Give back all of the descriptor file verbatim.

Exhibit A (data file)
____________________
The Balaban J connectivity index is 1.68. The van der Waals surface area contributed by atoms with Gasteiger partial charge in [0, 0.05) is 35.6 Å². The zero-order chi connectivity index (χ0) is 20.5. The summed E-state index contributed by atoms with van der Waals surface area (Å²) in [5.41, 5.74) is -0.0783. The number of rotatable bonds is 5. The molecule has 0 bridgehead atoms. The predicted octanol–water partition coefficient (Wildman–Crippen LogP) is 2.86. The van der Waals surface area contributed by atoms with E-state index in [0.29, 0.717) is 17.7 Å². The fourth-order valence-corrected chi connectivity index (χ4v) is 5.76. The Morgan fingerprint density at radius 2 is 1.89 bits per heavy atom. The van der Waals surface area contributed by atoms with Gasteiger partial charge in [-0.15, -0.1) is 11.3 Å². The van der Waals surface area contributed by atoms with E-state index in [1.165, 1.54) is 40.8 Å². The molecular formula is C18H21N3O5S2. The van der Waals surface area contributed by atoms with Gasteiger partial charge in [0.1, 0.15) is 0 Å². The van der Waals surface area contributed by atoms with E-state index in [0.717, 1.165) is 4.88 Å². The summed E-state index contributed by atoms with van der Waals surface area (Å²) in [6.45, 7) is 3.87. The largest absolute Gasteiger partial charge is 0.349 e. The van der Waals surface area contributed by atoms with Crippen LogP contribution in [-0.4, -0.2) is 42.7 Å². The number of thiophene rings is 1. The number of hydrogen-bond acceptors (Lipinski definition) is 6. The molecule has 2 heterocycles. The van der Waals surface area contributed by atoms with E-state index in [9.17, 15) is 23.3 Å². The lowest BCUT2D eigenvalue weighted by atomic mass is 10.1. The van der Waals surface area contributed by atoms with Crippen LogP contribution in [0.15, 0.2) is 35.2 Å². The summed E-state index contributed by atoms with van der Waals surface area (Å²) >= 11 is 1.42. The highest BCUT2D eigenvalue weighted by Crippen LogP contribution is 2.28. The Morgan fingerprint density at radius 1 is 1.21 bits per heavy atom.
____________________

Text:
The Balaban J connectivity index is 1.68. The van der Waals surface area contributed by atoms with Gasteiger partial charge in [0, 0.05) is 35.6 Å². The zero-order chi connectivity index (χ0) is 20.5. The summed E-state index contributed by atoms with van der Waals surface area (Å²) in [5.41, 5.74) is -0.0783. The number of rotatable bonds is 5. The molecule has 0 bridgehead atoms. The predicted octanol–water partition coefficient (Wildman–Crippen LogP) is 2.86. The van der Waals surface area contributed by atoms with E-state index in [0.29, 0.717) is 17.7 Å². The fourth-order valence-corrected chi connectivity index (χ4v) is 5.76. The Morgan fingerprint density at radius 2 is 1.89 bits per heavy atom. The van der Waals surface area contributed by atoms with Gasteiger partial charge in [-0.15, -0.1) is 11.3 Å². The van der Waals surface area contributed by atoms with E-state index in [1.165, 1.54) is 40.8 Å². The molecular formula is C18H21N3O5S2. The van der Waals surface area contributed by atoms with Gasteiger partial charge in [0.1, 0.15) is 0 Å². The van der Waals surface area contributed by atoms with E-state index in [0.717, 1.165) is 4.88 Å². The summed E-state index contributed by atoms with van der Waals surface area (Å²) in [6.45, 7) is 3.87. The largest absolute Gasteiger partial charge is 0.349 e. The van der Waals surface area contributed by atoms with Crippen LogP contribution in [-0.4, -0.2) is 42.7 Å². The number of thiophene rings is 1. The number of hydrogen-bond acceptors (Lipinski definition) is 6. The molecule has 2 heterocycles. The van der Waals surface area contributed by atoms with E-state index in [9.17, 15) is 23.3 Å². The lowest BCUT2D eigenvalue weighted by atomic mass is 10.1. The van der Waals surface area contributed by atoms with Crippen LogP contribution in [0.15, 0.2) is 35.2 Å². The summed E-state index contributed by atoms with van der Waals surface area (Å²) >= 11 is 1.42. The highest BCUT2D eigenvalue weighted by Crippen LogP contribution is 2.28. The Morgan fingerprint density at radius 1 is 1.21 bits per heavy atom.